Thursday, April 7, 2011

This Week in Baby

Subtitled: "Vignettes pulled from Edison-Albright family life."  If you have any squeamishness about bodily functions (the word "vomit" makes you want to vomit, for example) you'll want to skip the first one.  How often in the history of writing do you think that warning has preceded a "vignette"?

It's sometime after midnight, Monday blurring into Tuesday time.  I'm sitting on the floor of the bathroom, adjacent to my good porcelain friend.  Sean is nearby ... reading to me, reminding me to breathe, trying to distract me.  We've had a long night.

The doctor on-call chides me for calling at such an hour (really? When should I call the emergency help line about going to the emergency room with non-stop vomiting and a migraine?) But then she gives some good advice: if you're still peeing, you're not dehydrated enough to need IV fluids.

I tell Sean the vomiting is never going to stop, the migraine is never going to go away, and I will probably need an ambulance.  He encourages me to focus on how overtired I clearly am and try to sleep instead. Suddenly filled with a wave of courage and determination, I announce: "I will try ... to pee!"

At this point my memory gets a little fuzzy.  I think I fell asleep for a minute or two.  I remember the bathroom floor mat felt very comfortable and my body felt impossibly heavy.  I came back to reality when Sean said (very softly, gently, lovingly):

"Are you peeing?"

I was not.  But I was laughing, and that laughter lifted me from the floor and eventually got me back to bed for a few hours of fitful-but-healing sleep.  Little known fact: if you can laugh like that, you are not dehydrated enough to need IV fluids. 

You would think that merely hearing a baby's heartbeat after actually seeing the baby jump and kick and squirm around on an ultrasound would be anticlimactic.  This is what I told myself, anyway, before our appointment with Dr. M on Wednesday.  I was trying to prepare myself for the very real possibility that we wouldn't hear anything; at this early stage, you can't really tell with the Doppler if no heartbeat is a problem or if no heartbeat means the baby is just really good at dodge ball and hide-and-go-seek.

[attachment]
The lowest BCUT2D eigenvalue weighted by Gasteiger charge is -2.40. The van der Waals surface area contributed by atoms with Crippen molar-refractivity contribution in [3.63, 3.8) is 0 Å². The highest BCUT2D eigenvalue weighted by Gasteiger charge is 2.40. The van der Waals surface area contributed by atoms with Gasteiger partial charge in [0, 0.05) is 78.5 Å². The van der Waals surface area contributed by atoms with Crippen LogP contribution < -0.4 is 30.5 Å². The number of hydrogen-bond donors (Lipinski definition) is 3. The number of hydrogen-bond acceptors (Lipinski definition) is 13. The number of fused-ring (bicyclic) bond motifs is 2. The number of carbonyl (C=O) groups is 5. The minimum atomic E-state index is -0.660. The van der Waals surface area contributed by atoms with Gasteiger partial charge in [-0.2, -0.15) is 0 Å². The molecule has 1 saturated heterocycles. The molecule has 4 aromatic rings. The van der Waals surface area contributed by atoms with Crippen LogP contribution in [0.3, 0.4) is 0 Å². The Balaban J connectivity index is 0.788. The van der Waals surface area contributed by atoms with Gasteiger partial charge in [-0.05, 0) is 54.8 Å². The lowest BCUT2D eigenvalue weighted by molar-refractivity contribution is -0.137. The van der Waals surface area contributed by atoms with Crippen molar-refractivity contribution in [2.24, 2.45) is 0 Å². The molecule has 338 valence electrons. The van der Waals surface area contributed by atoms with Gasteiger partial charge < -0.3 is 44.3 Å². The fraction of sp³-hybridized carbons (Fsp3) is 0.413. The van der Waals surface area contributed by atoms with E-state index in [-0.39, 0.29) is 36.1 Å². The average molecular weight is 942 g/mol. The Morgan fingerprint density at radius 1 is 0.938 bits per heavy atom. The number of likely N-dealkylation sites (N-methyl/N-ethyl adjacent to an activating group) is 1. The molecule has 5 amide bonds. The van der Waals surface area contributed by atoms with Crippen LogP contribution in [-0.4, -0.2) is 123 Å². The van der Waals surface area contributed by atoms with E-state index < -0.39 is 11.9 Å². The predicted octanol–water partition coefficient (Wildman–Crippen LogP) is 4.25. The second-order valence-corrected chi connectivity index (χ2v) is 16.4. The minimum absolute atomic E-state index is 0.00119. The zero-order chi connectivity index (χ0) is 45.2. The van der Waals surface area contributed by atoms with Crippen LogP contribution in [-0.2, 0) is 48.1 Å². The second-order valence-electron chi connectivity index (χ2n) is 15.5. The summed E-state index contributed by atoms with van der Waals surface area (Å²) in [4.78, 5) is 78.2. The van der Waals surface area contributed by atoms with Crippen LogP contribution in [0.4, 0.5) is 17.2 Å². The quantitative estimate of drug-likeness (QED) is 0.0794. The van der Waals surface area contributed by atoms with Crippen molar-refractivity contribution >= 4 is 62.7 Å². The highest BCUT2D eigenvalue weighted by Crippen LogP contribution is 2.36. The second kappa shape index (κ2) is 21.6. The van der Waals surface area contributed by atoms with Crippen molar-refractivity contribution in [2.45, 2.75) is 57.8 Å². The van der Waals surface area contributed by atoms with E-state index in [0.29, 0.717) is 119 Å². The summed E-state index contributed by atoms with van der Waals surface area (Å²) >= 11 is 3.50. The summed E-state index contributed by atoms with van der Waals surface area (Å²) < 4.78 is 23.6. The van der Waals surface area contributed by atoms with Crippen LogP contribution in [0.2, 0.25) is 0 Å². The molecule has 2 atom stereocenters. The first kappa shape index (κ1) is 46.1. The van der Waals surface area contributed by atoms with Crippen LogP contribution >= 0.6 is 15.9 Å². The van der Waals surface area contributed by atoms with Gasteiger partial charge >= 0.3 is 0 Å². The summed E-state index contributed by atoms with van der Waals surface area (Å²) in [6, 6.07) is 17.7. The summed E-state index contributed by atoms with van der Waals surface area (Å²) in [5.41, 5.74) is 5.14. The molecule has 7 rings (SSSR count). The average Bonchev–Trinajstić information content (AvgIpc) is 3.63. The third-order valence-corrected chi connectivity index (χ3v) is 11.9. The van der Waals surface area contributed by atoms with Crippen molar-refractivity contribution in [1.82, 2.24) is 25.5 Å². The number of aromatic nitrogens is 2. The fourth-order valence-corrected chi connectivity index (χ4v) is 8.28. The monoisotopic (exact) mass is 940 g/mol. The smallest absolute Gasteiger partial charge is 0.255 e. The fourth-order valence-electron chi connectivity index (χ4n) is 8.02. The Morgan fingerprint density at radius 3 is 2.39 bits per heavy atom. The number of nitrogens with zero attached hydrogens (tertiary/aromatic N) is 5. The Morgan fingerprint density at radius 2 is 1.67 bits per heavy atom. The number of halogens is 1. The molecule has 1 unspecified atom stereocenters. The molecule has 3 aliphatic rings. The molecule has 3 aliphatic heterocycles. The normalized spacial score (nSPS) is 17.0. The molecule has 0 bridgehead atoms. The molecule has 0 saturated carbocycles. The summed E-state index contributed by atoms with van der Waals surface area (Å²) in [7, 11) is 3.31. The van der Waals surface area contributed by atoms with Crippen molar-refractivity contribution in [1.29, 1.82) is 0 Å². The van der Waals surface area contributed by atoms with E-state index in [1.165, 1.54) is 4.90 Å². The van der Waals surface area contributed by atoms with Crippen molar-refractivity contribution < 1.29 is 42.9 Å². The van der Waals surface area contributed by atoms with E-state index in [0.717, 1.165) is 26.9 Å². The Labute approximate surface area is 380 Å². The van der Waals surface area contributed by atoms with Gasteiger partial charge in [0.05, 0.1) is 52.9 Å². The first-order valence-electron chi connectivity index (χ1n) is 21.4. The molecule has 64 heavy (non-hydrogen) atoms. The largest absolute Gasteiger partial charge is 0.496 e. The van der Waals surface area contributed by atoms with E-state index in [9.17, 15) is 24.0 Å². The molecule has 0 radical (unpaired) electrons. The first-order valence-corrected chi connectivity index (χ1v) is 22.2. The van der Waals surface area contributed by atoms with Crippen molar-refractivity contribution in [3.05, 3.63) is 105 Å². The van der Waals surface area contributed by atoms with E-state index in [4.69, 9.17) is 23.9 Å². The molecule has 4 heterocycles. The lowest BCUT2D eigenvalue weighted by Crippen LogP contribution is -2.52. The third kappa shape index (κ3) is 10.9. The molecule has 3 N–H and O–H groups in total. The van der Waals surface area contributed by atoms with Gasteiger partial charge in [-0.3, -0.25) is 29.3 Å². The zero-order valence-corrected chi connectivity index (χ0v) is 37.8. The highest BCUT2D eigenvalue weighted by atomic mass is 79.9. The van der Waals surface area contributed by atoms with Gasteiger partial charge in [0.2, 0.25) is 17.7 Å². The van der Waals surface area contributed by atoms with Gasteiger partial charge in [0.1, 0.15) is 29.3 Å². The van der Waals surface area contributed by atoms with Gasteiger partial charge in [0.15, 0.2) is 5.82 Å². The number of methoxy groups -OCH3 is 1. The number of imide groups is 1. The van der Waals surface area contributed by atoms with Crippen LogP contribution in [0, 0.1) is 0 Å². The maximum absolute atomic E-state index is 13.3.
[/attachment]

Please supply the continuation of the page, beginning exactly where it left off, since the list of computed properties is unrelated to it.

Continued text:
Dr. M also tried to prepare us for this.  "Your uterus tilts to the back," he says.  I nod, sagely.  Sean gives me a look that says, "How could you possibly know that?"  A woman knows.  The good doctor continues: "Given that, and even under ideal circumstances, we often can't hear the heartbeat until 14 weeks, and you're at 12 weeks.  So you MUST NOT worry if we can't find it today."  Everyone in the room silently acknowledged that we would worry anyway.

Dr. M stared into the middle distance as he tried one spot, and then another.  The nurse did the same, and I wondered what they could see that I couldn't. Another try.  One more just in case and then ...


There's our Little Scooter!  Found you!  The doc mercifully lingers on the spot, and we all just listen.  And cry.  At one point there's a sound like a record scratching.  Dr. M's eyebrows fly up: "Your baby is KICKING!  Did you hear that?"  Yes, we did.  Two words: soccer scholarship.

More crying ensued, followed soon after by pie.  Banana cream.  Mmmmmm.

For the record, Hank also enjoys napping.
For the past three months, my interaction with Hank the Dog has mostly taken the form of napping.  I haven't had a lot of energy and I feel bad about it.  On Monday I tried to make it up to him by taking him for a beautiful walk in the early springtime.  We set out, some of us hoping to suddenly realize the benefits of exercise during pregnancy, some of us hoping to kill and eat a small woodland creature or two.  It was a day full of promise and potential--a celebration of new and renewed life.

We'd gotten about a block from our house when it started to hail.

Me: "I'm so sorry, buddy.  We gotta go home."
Hank (with his soulful eyes): "You must be joking.  It's just a little hail!  Ow, something's hailing in my soulful eyes!"

We made up for it today with a nice long morning walk.  Hank was pleased to get his nose and paws dirty in the melting snow.  I even let him look menacingly at a robin for awhile.  It must be Spring.


And that's the news from the Edison-Albright family, where all Scooters kick mightily, all the pie is gladly shared, and all the dogs are above average.


Momes said...

How fun, how awesome, to hear Little Scooter's kick even before you can feel it. WOW!

galeaudr said...

best. stories. ever.